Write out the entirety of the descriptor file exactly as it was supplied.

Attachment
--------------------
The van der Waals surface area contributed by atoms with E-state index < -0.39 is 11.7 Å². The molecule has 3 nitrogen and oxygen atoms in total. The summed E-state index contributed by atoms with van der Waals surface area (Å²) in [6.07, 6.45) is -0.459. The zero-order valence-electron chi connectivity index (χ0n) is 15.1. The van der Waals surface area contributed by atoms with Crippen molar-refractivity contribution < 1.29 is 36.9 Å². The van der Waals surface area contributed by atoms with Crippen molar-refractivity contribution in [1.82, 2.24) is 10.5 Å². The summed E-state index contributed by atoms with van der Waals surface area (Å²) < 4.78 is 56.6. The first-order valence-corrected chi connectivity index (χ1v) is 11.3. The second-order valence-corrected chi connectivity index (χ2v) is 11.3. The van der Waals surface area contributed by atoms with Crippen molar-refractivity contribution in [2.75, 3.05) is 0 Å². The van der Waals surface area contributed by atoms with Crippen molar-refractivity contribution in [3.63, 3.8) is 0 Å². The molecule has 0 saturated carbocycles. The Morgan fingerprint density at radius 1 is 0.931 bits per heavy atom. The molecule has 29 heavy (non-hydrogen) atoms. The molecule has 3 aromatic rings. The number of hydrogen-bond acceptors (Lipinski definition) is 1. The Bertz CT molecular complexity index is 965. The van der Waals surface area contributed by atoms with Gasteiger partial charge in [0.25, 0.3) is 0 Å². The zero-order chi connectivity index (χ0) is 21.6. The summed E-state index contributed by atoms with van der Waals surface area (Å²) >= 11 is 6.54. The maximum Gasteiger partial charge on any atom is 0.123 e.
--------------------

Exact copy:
The van der Waals surface area contributed by atoms with E-state index < -0.39 is 11.7 Å². The molecule has 3 nitrogen and oxygen atoms in total. The summed E-state index contributed by atoms with van der Waals surface area (Å²) in [6.07, 6.45) is -0.459. The zero-order valence-electron chi connectivity index (χ0n) is 15.1. The van der Waals surface area contributed by atoms with Crippen molar-refractivity contribution < 1.29 is 36.9 Å². The van der Waals surface area contributed by atoms with Crippen molar-refractivity contribution in [1.82, 2.24) is 10.5 Å². The summed E-state index contributed by atoms with van der Waals surface area (Å²) < 4.78 is 56.6. The first-order valence-corrected chi connectivity index (χ1v) is 11.3. The second-order valence-corrected chi connectivity index (χ2v) is 11.3. The van der Waals surface area contributed by atoms with Crippen molar-refractivity contribution in [2.75, 3.05) is 0 Å². The van der Waals surface area contributed by atoms with Crippen molar-refractivity contribution in [3.63, 3.8) is 0 Å². The molecule has 0 saturated carbocycles. The Morgan fingerprint density at radius 1 is 0.931 bits per heavy atom. The molecule has 29 heavy (non-hydrogen) atoms. The molecule has 3 aromatic rings. The number of hydrogen-bond acceptors (Lipinski definition) is 1. The Bertz CT molecular complexity index is 965. The van der Waals surface area contributed by atoms with Gasteiger partial charge in [0.25, 0.3) is 0 Å². The zero-order chi connectivity index (χ0) is 21.6. The summed E-state index contributed by atoms with van der Waals surface area (Å²) >= 11 is 6.54. The maximum Gasteiger partial charge on any atom is 0.123 e.